Penal Code 646.9. (a) Any person who willfully, maliciously, and repeatedly follows or willfully and maliciously harasses another person and who makes a credible threat with the intent to place that person in reasonable fear for his or her safety, or the safety of his or her immediate family is guilty of the crime of stalking, punishable by imprisonment in a county jail for not more than one year, or by a fine of not more than one thousand dollars ($1,000), or by both that fine and imprisonment, or by imprisonment in the state prison. (b) Any person who violates subdivision (a) when there is a temporary restraining order, injunction, or any other court order in effect prohibiting the behavior described in subdivision (a) against the same party, shall be punished by imprisonment in the state prison for two, three, or four years.
(b) For purposes of this section, an impersonation is credible if another person would reasonably believe, or did reasonably believe, that the defendant was or is the person who was impersonated. (c) For purposes of this section, “electronic means” shall include opening an e-mail account or an account or profile on a social networking Internet Web site in another person’s name. (d) A violation of subdivision (a) is punishable by a fine not exceeding one thousand dollars ($1,000), or by imprisonment in a county jail not exceeding one year, or by both that fine and imprisonment. (e) In addition to any other civil remedy available, a person who suffers damage or loss by reason of a violation of subdivision (a) may bring a civil action against the violator for compensatory damages and injunctive relief or other equitable relief pursuant to paragraphs (1), (2), (4), and (5) of subdivision (e) and subdivision (g) of Section 502. (f) This section shall not preclude prosecution under any other law.
Penal Code 653m. (a) Every person who, with intent to annoy, telephones or makes contact by means of an electronic communication device with another and addresses to or about the other person any obscene language or addresses to the other person any threat to inflict injury to the person or property of the person addressed or any member of his or her family, is guilty of a misdemeanor. Nothing in this subdivision shall apply to telephone calls or electronic contacts made in good faith. (b) Every person who, with intent to annoy or harass, makes repeated telephone calls or makes repeated contact by means of an electronic communication device, or makes any combination of calls or contact, to another person is, whether or not conversation ensues from making the telephone call or contact by means of an electronic communication device, guilty of a misdemeanor. Nothing in this subdivision shall apply to telephone calls or electronic contacts made in good faith or during the ordinary course and scope of business. (g) For purposes of this section, the term “electronic communication device” includes, but is not limited to, telephones, cellular phones, computers, video recorders, facsimile machines, pagers, personal digital assistants, smartphones, and any other device that transfers signs, signals, writing, images, sounds, or data. “Electronic communication device” also includes, but is not limited to, videophones, TTY/TDD devices, and all other devices used to aid or assist communication to or from deaf or disabled persons. “Electronic communication” has the same meaning as the term defined in Subsection 12 of Section 2510 of Title 18 of the United States Code.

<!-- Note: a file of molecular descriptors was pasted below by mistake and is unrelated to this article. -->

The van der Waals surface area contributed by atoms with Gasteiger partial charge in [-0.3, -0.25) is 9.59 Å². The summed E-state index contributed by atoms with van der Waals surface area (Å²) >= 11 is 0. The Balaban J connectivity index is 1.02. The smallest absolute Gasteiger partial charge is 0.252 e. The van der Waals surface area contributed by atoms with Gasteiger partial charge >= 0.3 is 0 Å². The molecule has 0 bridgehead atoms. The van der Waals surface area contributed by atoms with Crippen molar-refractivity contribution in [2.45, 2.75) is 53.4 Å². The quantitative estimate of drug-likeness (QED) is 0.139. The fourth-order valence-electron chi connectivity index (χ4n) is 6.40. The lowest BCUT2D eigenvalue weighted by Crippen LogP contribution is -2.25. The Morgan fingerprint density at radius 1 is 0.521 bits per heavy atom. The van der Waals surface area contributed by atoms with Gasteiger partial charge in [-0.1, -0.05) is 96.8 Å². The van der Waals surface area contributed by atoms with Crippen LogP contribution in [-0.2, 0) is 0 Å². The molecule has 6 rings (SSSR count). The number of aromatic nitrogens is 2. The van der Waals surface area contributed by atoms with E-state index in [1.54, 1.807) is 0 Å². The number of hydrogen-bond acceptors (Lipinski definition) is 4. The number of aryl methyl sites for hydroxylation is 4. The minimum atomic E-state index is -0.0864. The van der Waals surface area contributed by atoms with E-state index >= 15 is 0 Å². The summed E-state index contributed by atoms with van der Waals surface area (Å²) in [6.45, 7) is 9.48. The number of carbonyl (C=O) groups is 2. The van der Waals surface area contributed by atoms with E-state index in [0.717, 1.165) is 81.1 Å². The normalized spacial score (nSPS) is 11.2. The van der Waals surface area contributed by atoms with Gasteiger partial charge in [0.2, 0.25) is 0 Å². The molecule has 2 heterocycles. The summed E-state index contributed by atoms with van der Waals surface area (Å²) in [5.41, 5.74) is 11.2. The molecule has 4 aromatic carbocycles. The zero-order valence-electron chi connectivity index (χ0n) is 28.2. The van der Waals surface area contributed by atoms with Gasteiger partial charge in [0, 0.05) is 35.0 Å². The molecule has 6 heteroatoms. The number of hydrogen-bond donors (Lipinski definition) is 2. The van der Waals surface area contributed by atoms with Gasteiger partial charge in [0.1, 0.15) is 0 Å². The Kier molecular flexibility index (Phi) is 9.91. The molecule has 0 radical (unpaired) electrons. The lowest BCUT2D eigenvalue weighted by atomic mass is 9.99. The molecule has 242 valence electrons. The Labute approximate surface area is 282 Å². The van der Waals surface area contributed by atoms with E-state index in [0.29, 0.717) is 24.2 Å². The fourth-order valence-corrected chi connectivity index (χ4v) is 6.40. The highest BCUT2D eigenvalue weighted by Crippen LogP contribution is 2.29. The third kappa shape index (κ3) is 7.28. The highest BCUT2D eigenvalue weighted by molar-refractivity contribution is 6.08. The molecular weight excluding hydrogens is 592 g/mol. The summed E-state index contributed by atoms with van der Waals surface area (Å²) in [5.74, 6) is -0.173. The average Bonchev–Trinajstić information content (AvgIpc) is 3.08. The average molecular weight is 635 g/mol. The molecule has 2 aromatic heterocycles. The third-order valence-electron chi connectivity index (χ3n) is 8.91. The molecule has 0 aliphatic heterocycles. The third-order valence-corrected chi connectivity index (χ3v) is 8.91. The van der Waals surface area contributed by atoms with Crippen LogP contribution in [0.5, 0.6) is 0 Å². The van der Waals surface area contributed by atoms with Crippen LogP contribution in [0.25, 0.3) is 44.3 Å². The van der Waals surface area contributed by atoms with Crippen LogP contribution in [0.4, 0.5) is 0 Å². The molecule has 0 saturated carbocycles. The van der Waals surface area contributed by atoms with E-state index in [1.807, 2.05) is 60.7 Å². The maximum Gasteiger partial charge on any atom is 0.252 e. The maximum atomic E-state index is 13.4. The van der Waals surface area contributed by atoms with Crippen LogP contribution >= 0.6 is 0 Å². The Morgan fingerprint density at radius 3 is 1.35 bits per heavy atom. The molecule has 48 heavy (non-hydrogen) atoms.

Sara LeCain, available at http://www.margaretsimonneburchmore.com/January_2009/target55.html, June 18th, 2013
Brian Burchmore, available at http://www.margaretsimonneburchmore.com/January_2009/target18.html, June 18th, 2013
Sonia R. Gioseffi, available at http://www.klgates.com/files/Professional/0dd13d56-0a90-48d4-b060-418dcc0b476b/Presentation/Photo/Gioseff_Sonia.jpg, June 18th, 2013